This car is worth spending some money on.

No offense to Temp owners.

The schedule says its time to change the timing belt but no symptoms.

The thing is, there won’t be any symptoms. The engine will be running just fine one minute, and the next it will be completely destroyed. Replacing the engine or scrapping the car will be your only remedy at that point. There will be no warning. That’s why everyone is saying do the work. $1000 / 24 is $41 a month. It’s far cheaper to keep the car running than to replace it.

Isn’t $1000 sort of out of line for changing a timing belt? Or is there something about the procedure or parts cost on this particular car that makes it more expensive than other cars?

I think OP – if they decide to replace the belt – should get more than one bid.

In 2004, the recommended interval was 4 years or 60k miles. In 2005, it was changed to 7 years or 105k miles. If it has the original belt, it is way over due.

@GeorgeSanJose I strongly suspect that estimate includes the waterpump, tensioner, and all the seals.

I believe because of design, changing the belt will also include a new water pump and some other items. So of the earlier comments mention the additional work. When I checked before, I think I got two quotes around $1000. I will definitely shop it around and get multiple bids.

So, I will pose the questions: what all is required with the belt change and what is the range of costs? I am in Texas in a mid-sized city.

I checked the original book that came with the car last night and the interval is 90,000. I believe Chrysler had multiple outside companies making cars for them at the time, so there could variation among them.

Fix the car and drive till payments are done and trade it ASAP soon after. Personally, I would trade it now if you can for a Toyota or Honda…or anything that has a fighting chance of going 200k miles. There are reasons. Chrysler corp. keeps changing the names of some of their vehicles. I have heard of no one personally who has kept their Sebring very long…small sample though. Have you shopped around for a better deal ?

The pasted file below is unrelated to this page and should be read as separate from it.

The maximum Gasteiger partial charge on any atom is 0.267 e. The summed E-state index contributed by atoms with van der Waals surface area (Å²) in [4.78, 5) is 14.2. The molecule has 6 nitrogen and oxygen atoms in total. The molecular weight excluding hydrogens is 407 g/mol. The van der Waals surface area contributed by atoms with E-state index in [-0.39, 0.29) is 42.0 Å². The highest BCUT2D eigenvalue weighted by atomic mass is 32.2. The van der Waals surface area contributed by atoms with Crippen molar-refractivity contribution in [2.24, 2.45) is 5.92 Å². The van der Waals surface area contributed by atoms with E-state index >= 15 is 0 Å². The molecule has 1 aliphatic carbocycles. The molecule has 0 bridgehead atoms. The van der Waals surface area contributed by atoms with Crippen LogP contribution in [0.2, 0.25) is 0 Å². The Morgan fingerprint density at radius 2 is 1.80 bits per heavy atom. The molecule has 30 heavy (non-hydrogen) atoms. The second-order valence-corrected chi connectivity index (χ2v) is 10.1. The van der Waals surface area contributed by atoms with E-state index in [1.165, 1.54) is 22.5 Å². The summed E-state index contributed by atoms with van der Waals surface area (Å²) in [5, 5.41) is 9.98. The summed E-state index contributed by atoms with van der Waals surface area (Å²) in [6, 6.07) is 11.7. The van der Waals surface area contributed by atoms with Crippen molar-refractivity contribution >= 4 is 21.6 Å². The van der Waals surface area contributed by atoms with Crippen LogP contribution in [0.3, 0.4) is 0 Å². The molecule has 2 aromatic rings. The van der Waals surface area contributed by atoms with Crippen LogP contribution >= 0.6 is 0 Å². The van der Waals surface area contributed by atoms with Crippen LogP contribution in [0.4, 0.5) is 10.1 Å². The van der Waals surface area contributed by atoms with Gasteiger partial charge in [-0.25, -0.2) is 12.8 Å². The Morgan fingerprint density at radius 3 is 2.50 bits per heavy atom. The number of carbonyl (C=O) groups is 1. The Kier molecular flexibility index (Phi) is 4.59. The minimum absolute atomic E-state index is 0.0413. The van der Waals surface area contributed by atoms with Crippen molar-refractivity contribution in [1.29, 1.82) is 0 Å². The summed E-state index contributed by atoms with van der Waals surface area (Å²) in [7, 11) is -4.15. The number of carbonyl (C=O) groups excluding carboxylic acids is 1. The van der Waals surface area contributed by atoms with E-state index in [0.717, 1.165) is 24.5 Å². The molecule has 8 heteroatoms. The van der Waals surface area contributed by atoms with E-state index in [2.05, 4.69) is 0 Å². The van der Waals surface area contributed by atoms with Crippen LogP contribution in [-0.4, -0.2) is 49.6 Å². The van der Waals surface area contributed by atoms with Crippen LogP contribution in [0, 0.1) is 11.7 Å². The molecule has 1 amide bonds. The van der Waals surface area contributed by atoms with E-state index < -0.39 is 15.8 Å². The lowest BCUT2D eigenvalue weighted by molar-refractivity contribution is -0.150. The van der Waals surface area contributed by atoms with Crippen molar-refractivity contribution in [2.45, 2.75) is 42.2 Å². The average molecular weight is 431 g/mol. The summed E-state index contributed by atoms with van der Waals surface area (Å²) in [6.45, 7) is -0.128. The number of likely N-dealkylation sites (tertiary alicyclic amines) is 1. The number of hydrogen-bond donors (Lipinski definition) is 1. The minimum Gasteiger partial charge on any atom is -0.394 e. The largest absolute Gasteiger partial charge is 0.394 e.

It really boils down to: Can you live with the consequences if you don’t replace the belt?

If you don’t replace the belt and it breaks, can you afford a replacement engine or vehicle?
Or will you be able to handle the car in any situation when the belt breaks - perhaps on the interstate on a dark rainy night in the 3rd lane between two tractor trailers?

I can live with the consequences of the former, not the latter.

You NEVER wait for…’‘SYMPTOMS’’ when it comes to a timing belt.
The very first ‘‘symptom’’ may be kablewey ! as the belt lets go and the valves smash into the piston heads .
What a symptom !

“You NEVER wait for…’‘SYMPTOMS’’ when it comes to a timing belt.”

Waiting for “symptoms” before you change a timing belt is the automotive equivalent of waiting until you have lung cancer before you decide to stop smoking. In both cases, the catastrophic symptoms could have been prevented by taking action in a timely manner.

And, to reiterate what was already said, the timing belt on this car is at least a couple of years overdue, on the basis of elapsed time. No matter how few miles the car may have accumulated in 9 years, the rubber components in that belt have dried out and could snap–with no warning or “symptoms”–at any time.

The OP needs to re-read the maintenance schedule and see that there is an elapsed time value, as well as an odometer mileage value, for this maintenance.

Update. Good news. Got the belt and water pump done. Shopped it and went back to my mechanic at a chain store, price $784. Bad news- brakes all around with rotors and cylinders replaced, $500. Brakes checked regularly just time. But first big brake job on it. Car is paid for though. So how did I do?